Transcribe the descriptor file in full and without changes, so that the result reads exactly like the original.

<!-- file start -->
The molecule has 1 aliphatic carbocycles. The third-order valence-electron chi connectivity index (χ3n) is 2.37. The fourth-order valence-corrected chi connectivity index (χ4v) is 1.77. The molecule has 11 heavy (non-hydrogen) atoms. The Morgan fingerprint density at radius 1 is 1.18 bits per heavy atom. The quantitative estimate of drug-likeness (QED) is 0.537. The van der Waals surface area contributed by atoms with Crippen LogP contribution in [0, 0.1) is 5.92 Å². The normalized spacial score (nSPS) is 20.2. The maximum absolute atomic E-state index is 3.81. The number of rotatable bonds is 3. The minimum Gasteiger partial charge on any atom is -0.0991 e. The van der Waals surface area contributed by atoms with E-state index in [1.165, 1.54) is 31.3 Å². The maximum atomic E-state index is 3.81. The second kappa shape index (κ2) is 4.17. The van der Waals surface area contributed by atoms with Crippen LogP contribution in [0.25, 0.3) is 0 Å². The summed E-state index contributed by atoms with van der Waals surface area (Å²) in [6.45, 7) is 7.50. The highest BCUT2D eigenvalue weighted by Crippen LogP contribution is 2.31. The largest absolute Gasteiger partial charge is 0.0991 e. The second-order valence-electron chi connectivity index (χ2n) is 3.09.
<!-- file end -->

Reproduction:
The molecule has 1 aliphatic carbocycles. The third-order valence-electron chi connectivity index (χ3n) is 2.37. The fourth-order valence-corrected chi connectivity index (χ4v) is 1.77. The molecule has 11 heavy (non-hydrogen) atoms. The Morgan fingerprint density at radius 1 is 1.18 bits per heavy atom. The quantitative estimate of drug-likeness (QED) is 0.537. The van der Waals surface area contributed by atoms with Crippen LogP contribution in [0, 0.1) is 5.92 Å². The normalized spacial score (nSPS) is 20.2. The maximum absolute atomic E-state index is 3.81. The number of rotatable bonds is 3. The minimum Gasteiger partial charge on any atom is -0.0991 e. The van der Waals surface area contributed by atoms with E-state index in [1.165, 1.54) is 31.3 Å². The maximum atomic E-state index is 3.81. The second kappa shape index (κ2) is 4.17. The van der Waals surface area contributed by atoms with Crippen LogP contribution in [0.25, 0.3) is 0 Å². The summed E-state index contributed by atoms with van der Waals surface area (Å²) in [6.45, 7) is 7.50. The highest BCUT2D eigenvalue weighted by Crippen LogP contribution is 2.31. The largest absolute Gasteiger partial charge is 0.0991 e. The second-order valence-electron chi connectivity index (χ2n) is 3.09.